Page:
The downfall of civilization is a theme that requires a certain pace and discretion. How easily cannot an attempt to address the issue fall into a banalization, to superficial cynicism, a stated shrug? Or the opposite: to panic, black paint, collective conscience shock, prophetic social rage and misanthropy? Two books from Polity try with different strategies to get a grip on the situation.
Pablo Servigne and Raphaël Stevens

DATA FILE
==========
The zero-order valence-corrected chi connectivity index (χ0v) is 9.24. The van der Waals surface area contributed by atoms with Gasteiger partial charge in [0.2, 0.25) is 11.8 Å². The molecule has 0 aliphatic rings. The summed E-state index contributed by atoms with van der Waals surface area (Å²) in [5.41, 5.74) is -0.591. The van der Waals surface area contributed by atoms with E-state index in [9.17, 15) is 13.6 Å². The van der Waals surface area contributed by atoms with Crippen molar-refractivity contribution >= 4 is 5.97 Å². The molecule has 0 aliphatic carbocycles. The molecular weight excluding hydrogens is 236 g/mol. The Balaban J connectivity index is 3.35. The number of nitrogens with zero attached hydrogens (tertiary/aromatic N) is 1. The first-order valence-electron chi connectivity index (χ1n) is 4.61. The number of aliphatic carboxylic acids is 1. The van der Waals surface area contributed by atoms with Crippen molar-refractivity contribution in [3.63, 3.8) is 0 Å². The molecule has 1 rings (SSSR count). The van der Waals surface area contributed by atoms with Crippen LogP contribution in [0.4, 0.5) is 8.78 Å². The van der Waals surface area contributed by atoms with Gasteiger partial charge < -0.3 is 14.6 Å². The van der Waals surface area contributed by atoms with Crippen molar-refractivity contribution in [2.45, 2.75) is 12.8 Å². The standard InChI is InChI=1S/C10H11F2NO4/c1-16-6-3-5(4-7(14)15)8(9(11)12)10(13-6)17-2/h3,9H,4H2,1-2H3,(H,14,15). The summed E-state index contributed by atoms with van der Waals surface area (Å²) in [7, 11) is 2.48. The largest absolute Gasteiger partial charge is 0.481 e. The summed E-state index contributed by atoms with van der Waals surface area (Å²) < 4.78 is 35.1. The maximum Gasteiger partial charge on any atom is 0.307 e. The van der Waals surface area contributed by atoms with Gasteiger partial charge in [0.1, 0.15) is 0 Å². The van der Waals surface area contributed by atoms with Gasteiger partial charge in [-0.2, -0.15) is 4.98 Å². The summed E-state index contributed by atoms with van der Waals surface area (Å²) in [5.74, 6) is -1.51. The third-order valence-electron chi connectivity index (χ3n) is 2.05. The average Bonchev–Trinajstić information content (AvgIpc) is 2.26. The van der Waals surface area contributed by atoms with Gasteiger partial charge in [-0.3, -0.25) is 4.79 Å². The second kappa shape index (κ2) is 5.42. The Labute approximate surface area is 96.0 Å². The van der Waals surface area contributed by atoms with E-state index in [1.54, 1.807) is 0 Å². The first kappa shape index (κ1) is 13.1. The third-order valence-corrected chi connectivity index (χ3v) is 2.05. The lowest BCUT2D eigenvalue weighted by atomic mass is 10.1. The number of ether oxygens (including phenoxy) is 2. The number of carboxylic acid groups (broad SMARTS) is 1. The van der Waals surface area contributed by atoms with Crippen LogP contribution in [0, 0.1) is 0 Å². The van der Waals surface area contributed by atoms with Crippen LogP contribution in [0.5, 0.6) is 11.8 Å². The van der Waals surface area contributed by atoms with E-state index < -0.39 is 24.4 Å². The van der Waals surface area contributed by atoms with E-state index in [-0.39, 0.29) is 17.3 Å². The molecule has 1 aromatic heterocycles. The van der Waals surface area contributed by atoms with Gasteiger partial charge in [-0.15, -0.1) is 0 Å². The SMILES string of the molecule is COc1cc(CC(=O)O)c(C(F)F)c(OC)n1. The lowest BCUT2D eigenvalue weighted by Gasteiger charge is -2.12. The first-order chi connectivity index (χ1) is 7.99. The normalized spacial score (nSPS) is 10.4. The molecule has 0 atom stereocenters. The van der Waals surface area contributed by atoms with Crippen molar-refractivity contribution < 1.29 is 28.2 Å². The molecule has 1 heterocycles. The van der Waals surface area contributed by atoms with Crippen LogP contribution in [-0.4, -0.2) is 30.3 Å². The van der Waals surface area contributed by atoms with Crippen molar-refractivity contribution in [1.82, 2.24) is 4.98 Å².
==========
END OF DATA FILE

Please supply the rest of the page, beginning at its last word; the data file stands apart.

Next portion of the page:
The one release, How Everything Can Collapse by Pablo Servigne and Raphaël Stevens, as the title suggests, chooses a soberly affirming form – although the subtitle "A Handbook of Our Time" is in itself dramatic and disturbing. What is referred to in English as a "crash course" could in this context be translated with the term "collision course", if the pun could be allowed. The basic course Servigne and Stevens offer is precisely a series of lessons to prepare us for the worst possible accident – a global collapse of civilization. It is thus not just about climate or environmental threats, but about the foundation of our whole techno industrial and economic machinery, the modern world as we know it. The first five chapters describe civilization as an accelerating car that also has engine problems and also drives off the road with a locked steering wheel, while the vehicle itself begins to. . .